A Heat Pump Or Solar Geyser?

If you want to invest in an upgrade for your water heating system, whether to be more environmentally conscious or reap savings on your monthly bill, your main options are a heat pump and a solar-powered geyser.

If you’re confused as to which would suit you best, here are some factors to consider.

55 Litre Solar Geyser

First of all what’s what?

You’re probably familiar with the general concept of a solar geyser, even if you don’t know the technical ins and outs of how it works exactly. Suffice it to say that there’s a solar collector that generates heat from the sun, and a geyser that stores the heated water until needed.

A heat pump on the other hand might be less familiar to you. It basically works like a refrigerator, but in reverse, using a compressor to use heat from the surrounding air to heat water. It still uses electricity, but three to four times more efficiently than a conventional geyser does.

Location, location, location

Solar-powered geysers would obviously work best in areas that get a lot of sun. Although, they can supplement the hot water supply via conventional electrical heating methods if there isn’t enough sunlight for your household’s needs. A heat pump works well in high-humidity areas, like you’d find near the coastline, but not in very cold areas as it needs heat from the atmosphere to heat the water.

Heat pump

How’s the water?

While solar geysers can operate efficiently no matter the quality of the water supply, heat pumps can be damaged by “hard water”, which is water with high levels of calcium carbonate.

The calcium carbonate can solidify and form sediment that blocks the heat exchanger. You can treat the water, but this complicates the matter and will raise the costs involved.

Architectural constraints

While a heat pump can be installed anywhere, with a solar geyser, you are more limited in where you can install it, as it works best if installed on a north-facing flat roof. Alternatively, you could have the panels on a roof and the geyser near the ceiling, but even this isn’t feasible for every household.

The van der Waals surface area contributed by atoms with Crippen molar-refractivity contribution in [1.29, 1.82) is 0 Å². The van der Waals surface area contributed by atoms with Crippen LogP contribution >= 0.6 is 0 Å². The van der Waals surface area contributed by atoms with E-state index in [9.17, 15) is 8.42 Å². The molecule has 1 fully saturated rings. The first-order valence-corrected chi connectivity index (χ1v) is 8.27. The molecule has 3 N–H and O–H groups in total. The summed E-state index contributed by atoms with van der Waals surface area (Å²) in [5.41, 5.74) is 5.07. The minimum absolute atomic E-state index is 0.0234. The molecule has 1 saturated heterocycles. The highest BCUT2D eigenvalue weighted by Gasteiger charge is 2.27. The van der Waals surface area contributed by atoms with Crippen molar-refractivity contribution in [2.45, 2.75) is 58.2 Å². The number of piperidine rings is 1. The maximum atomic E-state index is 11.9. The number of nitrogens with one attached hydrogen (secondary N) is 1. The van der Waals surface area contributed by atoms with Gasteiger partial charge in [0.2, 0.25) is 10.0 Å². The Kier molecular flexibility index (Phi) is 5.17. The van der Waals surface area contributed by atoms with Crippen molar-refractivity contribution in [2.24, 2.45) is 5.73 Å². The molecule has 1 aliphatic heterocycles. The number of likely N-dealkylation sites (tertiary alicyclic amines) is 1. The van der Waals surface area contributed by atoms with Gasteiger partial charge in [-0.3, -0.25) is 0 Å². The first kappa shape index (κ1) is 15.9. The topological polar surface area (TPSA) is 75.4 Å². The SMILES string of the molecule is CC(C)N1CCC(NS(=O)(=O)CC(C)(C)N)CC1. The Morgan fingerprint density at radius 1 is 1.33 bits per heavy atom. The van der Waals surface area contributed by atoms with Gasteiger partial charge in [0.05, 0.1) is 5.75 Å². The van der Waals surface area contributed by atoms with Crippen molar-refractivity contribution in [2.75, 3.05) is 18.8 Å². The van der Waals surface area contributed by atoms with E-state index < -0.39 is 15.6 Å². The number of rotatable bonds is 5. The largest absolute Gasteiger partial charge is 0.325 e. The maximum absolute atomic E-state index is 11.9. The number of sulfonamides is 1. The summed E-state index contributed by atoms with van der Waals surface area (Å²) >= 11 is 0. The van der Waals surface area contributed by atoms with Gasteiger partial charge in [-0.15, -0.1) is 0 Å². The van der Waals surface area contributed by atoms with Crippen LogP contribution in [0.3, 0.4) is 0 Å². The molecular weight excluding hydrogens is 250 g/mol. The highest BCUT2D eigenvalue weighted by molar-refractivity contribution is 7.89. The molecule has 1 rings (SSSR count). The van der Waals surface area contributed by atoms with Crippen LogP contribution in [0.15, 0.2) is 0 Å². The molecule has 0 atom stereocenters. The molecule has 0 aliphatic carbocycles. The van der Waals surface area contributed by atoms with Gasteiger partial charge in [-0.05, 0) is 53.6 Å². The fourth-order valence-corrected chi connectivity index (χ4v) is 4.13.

Installation and maintenance

Water pumps are relatively easy to install, but solar heaters are pricey and complicated to install. On the other hand, solar water heaters usually have longer lifespans and require less maintenance than heat pumps.

Other factors

Heat pumps can be somewhat noisy, so this might be an issue for some. If you’re in a large house where the heat pump can be situated further away from the most used living areas, or even outside, then it wouldn’t matter as much.

Another factor is when your household uses water the most. A solar geyser is at its most efficient when the sun is at its peak. But with a heat pump you can have efficiently heated water at any time of the day.

So as you can see, it’s not a clear cut matter of which option is best, because there are so many factors to consider. Ultimately which you should choose depends on your personal situation.

Featured images:

License: Creative Commons

image source

License: Creative Commons image source

Queenie Bates is a freelance writer with a particular interest in the sustainable energy sector. She’s excited at how sophisticated our energy usage system is getting, like how the smart grid is going to replace the conventional electricity grid more and more, which allows energy users to track and manage their energy usage via their computers and smart phones.